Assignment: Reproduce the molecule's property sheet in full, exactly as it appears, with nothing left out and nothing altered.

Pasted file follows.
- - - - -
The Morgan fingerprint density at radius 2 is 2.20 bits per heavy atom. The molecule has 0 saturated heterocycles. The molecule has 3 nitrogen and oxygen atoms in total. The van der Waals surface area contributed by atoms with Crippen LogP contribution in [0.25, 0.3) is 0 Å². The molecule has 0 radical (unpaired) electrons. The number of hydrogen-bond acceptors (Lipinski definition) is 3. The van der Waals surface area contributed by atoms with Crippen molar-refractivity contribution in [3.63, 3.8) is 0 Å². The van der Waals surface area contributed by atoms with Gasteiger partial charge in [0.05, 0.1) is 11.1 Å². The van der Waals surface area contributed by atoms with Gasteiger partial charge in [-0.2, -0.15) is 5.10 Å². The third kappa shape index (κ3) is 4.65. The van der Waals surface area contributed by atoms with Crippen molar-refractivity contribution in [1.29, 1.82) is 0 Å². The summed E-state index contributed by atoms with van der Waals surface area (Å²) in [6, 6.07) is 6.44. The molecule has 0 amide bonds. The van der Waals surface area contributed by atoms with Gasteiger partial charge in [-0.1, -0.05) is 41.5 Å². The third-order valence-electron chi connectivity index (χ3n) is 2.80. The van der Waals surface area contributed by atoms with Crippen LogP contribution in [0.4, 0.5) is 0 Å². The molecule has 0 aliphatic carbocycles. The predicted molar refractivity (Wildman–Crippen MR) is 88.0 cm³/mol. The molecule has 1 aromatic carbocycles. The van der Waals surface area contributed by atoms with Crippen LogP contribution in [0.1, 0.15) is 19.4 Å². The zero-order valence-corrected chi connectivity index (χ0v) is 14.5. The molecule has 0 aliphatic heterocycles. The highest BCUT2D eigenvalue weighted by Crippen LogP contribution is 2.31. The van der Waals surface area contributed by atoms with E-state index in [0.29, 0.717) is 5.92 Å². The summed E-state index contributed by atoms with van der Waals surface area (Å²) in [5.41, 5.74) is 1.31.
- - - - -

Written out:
The Morgan fingerprint density at radius 2 is 2.20 bits per heavy atom. The molecule has 0 saturated heterocycles. The molecule has 3 nitrogen and oxygen atoms in total. The van der Waals surface area contributed by atoms with Crippen LogP contribution in [0.25, 0.3) is 0 Å². The molecule has 0 radical (unpaired) electrons. The number of hydrogen-bond acceptors (Lipinski definition) is 3. The van der Waals surface area contributed by atoms with Crippen molar-refractivity contribution in [3.63, 3.8) is 0 Å². The van der Waals surface area contributed by atoms with Gasteiger partial charge in [0.05, 0.1) is 11.1 Å². The van der Waals surface area contributed by atoms with Gasteiger partial charge in [-0.2, -0.15) is 5.10 Å². The third kappa shape index (κ3) is 4.65. The van der Waals surface area contributed by atoms with Crippen molar-refractivity contribution in [1.29, 1.82) is 0 Å². The summed E-state index contributed by atoms with van der Waals surface area (Å²) in [6, 6.07) is 6.44. The molecule has 0 amide bonds. The van der Waals surface area contributed by atoms with Gasteiger partial charge in [-0.1, -0.05) is 41.5 Å². The third-order valence-electron chi connectivity index (χ3n) is 2.80. The van der Waals surface area contributed by atoms with Crippen LogP contribution in [0.4, 0.5) is 0 Å². The molecule has 0 aliphatic carbocycles. The predicted molar refractivity (Wildman–Crippen MR) is 88.0 cm³/mol. The molecule has 1 aromatic carbocycles. The van der Waals surface area contributed by atoms with Crippen LogP contribution in [0.1, 0.15) is 19.4 Å². The zero-order valence-corrected chi connectivity index (χ0v) is 14.5. The molecule has 0 aliphatic heterocycles. The highest BCUT2D eigenvalue weighted by Crippen LogP contribution is 2.31. The van der Waals surface area contributed by atoms with E-state index in [0.29, 0.717) is 5.92 Å². The summed E-state index contributed by atoms with van der Waals surface area (Å²) in [5.41, 5.74) is 1.31.